Dennis A. Trinkle is the Director for the Center of Information and Communication Sciences (CICS) and Director of the Applied Research Institutes at Ball State University.  Dr. Trinkle brings a diverse multi-sector leadership background to his leadership of CICS, where he also holds the rank of Professor of Information Sciences and Communication.  Prior to joining Ball State, Dr. Trinkle served as the system executive, provost and chief academic officer for the 12 campus Harrison College system.

Dr. Trinkle has served leading institutions across the higher education, corporate, and government sectors, including serving as the chief executive officer of IHETS, chief information officer, associate vice president for academic affairs, and Tenzer Professor of Information Technology for DePauw University, and CEO for multiple technology companies and non-profit organizations.

Trinkle is the author and editor of 16 books and more than 50 articles on entrepreneurship, technology, leadership, teaching and learning, and history.  He earned a bachelor’s degree, from DePauw University, an MBA in technology management from the University of Phoenix, and a M.A. and Ph.D. from the University of Cincinnati.  He resides in Indianapolis with his wife, Kristi, and two sons, JT and Nathan.

Edu Alliance Group, Inc. (EAG) is an education consulting firm located in Abu Dhabi, United Arab Emirates and Bloomington, Indiana USA. We assist higher education institutions worldwide on a variety of mission critical projects. Our consultants are accomplished university / college leaders who share the benefit of their experience to diagnose and solve challenges.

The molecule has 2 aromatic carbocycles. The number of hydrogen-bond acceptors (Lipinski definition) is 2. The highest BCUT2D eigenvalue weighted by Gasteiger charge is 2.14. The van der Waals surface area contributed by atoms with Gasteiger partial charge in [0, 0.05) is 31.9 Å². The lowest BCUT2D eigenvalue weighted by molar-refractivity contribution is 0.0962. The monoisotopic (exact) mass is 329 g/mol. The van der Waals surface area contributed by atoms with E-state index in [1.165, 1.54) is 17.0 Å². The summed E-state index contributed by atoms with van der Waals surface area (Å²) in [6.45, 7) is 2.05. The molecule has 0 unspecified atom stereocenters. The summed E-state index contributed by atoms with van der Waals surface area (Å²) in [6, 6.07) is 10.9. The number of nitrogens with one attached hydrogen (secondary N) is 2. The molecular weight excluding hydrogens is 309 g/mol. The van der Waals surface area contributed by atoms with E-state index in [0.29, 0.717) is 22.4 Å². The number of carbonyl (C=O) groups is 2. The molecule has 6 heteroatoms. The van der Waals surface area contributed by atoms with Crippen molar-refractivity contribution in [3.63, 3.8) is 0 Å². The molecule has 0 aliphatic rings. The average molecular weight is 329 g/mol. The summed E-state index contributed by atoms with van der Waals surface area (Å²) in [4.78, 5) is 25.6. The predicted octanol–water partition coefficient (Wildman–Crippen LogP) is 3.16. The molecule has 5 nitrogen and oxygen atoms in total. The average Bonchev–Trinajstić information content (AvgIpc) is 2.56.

EAG has provided consulting and successful solutions for higher education institutions in Australia, Egypt, Georgia, India, Kazakhstan, Morocco, Nigeria, Uganda,  United Arab Emirates, and the United States.

Edu Alliance offers higher education institutions consulting services worldwide. Our US office specializes in assisting universities on international projects and partnerships. If you like to know more how Edu Alliance can best serve you, please contact Dean Hoke at 

Al Jazeera Investigation of Fake Degrees


By Dean Hoke, Managing Partner Edu Alliance Group – The Al Jazeera television network has recently aired on its investigative series 101 East a 25 minute program called “Pakistan’s Fake Degrees”. The program investigates how Pakistan’s degree mill profits from selling fake qualifications to people around the world. I encourage you to watch the program.

Bogus degrees from “Online Universities” are still a problem worldwide. I have worked in higher education for over 40 years and in online education for the past 20 years.  I currently serve as a Member of the Board of Directors of the United States Distance Learning Association (USDLA) and am Chair of the Global Partnerships Committee. I am a strong believer in online education. A majority of higher education institutions in North America and Europe offer quality degree programs that are accredited by their respective countries.  However, there are fraudulent groups that offer fake online degrees from universities that do not exist.

According to Al Jazeera and many others, hundreds of thousands of people from around the world purchase bogus degrees. Many use these fake qualifications to get job promotions and more distributing some get jobs as doctors, nurses, teachers, government officials, and engineers.   Unfortunately, we see a great deal of these fake degrees being used to get jobs in the Middle East and Asia.